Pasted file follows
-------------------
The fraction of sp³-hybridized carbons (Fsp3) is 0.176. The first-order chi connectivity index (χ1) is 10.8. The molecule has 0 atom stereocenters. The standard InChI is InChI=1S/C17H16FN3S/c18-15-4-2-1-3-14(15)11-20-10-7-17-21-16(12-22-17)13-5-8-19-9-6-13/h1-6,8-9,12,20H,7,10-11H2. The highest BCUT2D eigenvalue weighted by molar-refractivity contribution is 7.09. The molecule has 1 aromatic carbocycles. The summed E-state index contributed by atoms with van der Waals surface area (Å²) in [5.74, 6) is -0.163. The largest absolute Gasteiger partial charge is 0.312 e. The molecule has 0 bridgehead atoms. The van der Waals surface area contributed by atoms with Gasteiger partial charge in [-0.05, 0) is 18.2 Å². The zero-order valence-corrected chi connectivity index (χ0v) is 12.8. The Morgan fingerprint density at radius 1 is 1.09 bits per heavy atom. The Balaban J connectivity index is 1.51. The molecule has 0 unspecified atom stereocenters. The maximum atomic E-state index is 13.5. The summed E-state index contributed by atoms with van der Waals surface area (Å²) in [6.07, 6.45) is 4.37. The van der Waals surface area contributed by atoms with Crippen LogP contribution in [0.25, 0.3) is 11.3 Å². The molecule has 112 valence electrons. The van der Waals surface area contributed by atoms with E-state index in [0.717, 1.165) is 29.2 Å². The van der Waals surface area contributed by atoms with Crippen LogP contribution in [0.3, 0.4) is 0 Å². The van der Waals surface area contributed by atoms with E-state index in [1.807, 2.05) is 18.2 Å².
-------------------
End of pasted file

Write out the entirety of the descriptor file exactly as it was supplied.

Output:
The fraction of sp³-hybridized carbons (Fsp3) is 0.176. The first-order chi connectivity index (χ1) is 10.8. The molecule has 0 atom stereocenters. The standard InChI is InChI=1S/C17H16FN3S/c18-15-4-2-1-3-14(15)11-20-10-7-17-21-16(12-22-17)13-5-8-19-9-6-13/h1-6,8-9,12,20H,7,10-11H2. The highest BCUT2D eigenvalue weighted by molar-refractivity contribution is 7.09. The molecule has 1 aromatic carbocycles. The summed E-state index contributed by atoms with van der Waals surface area (Å²) in [5.74, 6) is -0.163. The largest absolute Gasteiger partial charge is 0.312 e. The molecule has 0 bridgehead atoms. The van der Waals surface area contributed by atoms with Gasteiger partial charge in [-0.05, 0) is 18.2 Å². The zero-order valence-corrected chi connectivity index (χ0v) is 12.8. The Morgan fingerprint density at radius 1 is 1.09 bits per heavy atom. The Balaban J connectivity index is 1.51. The molecule has 0 unspecified atom stereocenters. The maximum atomic E-state index is 13.5. The summed E-state index contributed by atoms with van der Waals surface area (Å²) in [6.07, 6.45) is 4.37. The van der Waals surface area contributed by atoms with Crippen LogP contribution in [0.25, 0.3) is 11.3 Å². The molecule has 112 valence electrons. The van der Waals surface area contributed by atoms with E-state index in [0.717, 1.165) is 29.2 Å². The van der Waals surface area contributed by atoms with Crippen LogP contribution in [0.3, 0.4) is 0 Å². The van der Waals surface area contributed by atoms with E-state index in [1.807, 2.05) is 18.2 Å².